Juniper said drivers in the US can expect to get an average fare of US$14.39 per journey this year – but that’s before platform providers take their cut. You can, of course, top up your driver’s wallet with a tip, even in New Zealand where doing so is far from normal practice.

Shared space
To space, then, and not on a rocket ship, but instead into some premises. Juniper noted that the concept of space in the sharing economy covers both consumer- and corporate-focused businesses. ‘Generally, the model centres on renting space itself, as a cheaper alternative for consumers and a revenue stream for those providing the rental of excess capacity’.

Airbnb is the engine for the consumer space; how mature is it? Perhaps surprisingly, it is almost a decade old, having launched in 2008. But the more interesting hot spot here is corporate space rather than that for which Airbnb is renowned. ‘To date, North America has had the most rapid adoption of shared corporate space, with a number of services seeing considerable investment and anticipated growth. These include PivotDesk (recently purchased by fellow shared space provider, Industrious) and WeWork, which has been valued at US$16 billion,” Juniper said.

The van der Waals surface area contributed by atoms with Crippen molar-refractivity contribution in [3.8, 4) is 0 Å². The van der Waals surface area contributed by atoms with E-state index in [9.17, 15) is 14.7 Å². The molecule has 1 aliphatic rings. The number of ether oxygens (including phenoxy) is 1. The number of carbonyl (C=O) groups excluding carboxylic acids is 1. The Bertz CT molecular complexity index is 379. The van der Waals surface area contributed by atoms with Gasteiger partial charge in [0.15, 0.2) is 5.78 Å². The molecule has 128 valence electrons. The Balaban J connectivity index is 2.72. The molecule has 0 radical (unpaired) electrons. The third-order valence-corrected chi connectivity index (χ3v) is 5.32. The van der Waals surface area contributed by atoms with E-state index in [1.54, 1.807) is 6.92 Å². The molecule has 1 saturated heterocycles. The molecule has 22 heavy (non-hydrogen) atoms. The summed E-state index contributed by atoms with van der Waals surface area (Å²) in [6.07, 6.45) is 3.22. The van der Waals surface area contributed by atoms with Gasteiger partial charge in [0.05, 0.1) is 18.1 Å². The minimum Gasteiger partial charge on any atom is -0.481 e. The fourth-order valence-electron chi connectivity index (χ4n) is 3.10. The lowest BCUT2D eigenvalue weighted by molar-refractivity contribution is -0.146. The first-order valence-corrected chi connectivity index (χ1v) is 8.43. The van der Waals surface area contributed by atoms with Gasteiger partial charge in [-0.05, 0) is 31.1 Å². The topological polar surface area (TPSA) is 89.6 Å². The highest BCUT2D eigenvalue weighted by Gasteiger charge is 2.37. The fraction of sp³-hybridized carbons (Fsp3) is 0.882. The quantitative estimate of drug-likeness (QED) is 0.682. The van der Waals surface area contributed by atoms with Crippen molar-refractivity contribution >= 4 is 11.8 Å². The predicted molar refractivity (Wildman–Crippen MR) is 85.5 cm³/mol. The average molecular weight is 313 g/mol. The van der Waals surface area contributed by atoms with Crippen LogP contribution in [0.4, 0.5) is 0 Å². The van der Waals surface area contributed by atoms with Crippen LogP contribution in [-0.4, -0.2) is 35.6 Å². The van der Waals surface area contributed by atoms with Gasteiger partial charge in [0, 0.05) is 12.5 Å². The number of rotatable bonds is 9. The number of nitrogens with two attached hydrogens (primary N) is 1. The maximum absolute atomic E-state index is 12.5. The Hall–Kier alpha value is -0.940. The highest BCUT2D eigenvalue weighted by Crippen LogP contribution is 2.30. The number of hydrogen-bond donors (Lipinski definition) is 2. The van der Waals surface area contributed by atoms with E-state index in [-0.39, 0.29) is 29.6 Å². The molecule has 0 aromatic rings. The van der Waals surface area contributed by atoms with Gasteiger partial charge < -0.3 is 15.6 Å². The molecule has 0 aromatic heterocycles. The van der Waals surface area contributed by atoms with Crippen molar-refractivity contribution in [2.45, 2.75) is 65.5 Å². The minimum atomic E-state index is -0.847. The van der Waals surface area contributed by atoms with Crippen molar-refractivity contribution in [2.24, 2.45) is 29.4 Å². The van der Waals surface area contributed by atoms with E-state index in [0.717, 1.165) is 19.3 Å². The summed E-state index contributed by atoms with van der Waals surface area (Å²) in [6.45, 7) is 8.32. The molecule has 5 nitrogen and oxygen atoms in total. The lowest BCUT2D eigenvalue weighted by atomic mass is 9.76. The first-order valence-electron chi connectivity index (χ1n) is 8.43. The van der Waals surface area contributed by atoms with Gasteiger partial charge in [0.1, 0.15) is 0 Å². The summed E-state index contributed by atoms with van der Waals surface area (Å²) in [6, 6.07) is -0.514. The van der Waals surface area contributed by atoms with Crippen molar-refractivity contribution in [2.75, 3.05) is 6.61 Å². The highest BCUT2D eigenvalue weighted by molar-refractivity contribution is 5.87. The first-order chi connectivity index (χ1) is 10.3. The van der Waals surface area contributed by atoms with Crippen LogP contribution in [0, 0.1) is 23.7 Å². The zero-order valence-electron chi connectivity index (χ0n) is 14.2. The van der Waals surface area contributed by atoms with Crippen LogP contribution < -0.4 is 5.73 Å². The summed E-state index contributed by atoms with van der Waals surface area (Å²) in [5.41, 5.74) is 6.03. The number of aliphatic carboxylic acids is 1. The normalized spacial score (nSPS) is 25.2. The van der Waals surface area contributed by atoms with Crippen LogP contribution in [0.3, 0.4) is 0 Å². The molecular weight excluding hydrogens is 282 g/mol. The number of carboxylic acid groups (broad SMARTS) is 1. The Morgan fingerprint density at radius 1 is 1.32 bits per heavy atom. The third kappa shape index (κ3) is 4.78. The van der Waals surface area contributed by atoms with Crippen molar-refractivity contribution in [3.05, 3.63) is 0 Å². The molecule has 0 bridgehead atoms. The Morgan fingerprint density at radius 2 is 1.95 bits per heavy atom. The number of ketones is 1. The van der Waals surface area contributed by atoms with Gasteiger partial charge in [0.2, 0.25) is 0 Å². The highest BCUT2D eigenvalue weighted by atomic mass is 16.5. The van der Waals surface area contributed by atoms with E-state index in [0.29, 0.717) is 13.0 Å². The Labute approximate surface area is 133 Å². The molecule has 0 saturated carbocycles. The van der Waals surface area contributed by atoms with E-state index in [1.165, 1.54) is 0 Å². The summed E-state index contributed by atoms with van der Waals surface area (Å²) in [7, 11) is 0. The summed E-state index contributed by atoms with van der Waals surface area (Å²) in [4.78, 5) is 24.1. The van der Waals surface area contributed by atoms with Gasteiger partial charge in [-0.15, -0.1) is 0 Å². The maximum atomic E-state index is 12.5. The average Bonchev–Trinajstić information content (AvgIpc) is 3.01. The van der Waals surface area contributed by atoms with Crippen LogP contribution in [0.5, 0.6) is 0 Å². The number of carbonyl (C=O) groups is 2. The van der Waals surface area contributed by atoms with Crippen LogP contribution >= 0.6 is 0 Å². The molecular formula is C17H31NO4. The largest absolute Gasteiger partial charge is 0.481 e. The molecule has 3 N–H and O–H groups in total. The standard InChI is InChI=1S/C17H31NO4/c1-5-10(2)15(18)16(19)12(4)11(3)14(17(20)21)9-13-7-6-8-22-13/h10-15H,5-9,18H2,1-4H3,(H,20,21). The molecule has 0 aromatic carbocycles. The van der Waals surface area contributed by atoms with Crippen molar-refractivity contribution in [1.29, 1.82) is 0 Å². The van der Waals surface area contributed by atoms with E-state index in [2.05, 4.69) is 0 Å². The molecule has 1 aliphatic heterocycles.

Juniper said it expects the corporate space sector to deliver significant growth over the next 5 years. “More, large office properties [will] sell hundreds of desks at a time. We expect almost 60,000 locations to be used for shared office space by the end of 2017. Until now the process has been very much set on offering 5-20 spare desks in established offices.”

Across the period Juniper forecasts the average corporate space rental cost per month, per desk, to increase to just under US$487, in line with expected price increases.

Shared logistics
Finally, a quick peek at shared logistics. Deliveries by the likes of FedEx and DHL, and indeed Australia or NZ Post, have always rested on the shared model; how else could you get a package to your door for a couple of bucks? But, confirmed Juniper, emerging applications of the model have other features. “Whilst previously local delivery in the sharing economy had very much focused on the delivery of more traditional mail packages, the growth sub-sector over the past year has in fact been restaurant and takeaway food delivery.”

UK-based start-up Deliveroo, it said, has over 20,000 cyclists (as of June 2017) and revenues of US$130 million in 2016.

Uber is muscling in on this market, with UberEATS, while the grand old dame of e-tailing, Amazon, is another major player. As is the case for the shared rides and shared space brokers, expect plenty of competition in the shared logistics space, from incumbents as well as new players. The former may recognise opportunities for improved capability, flexibility and performance by using apps, location based technology, and likely dollops of AI, while the latter – like Urban Sherpa (which no longer appears operational) – may spot potential to get in on the action.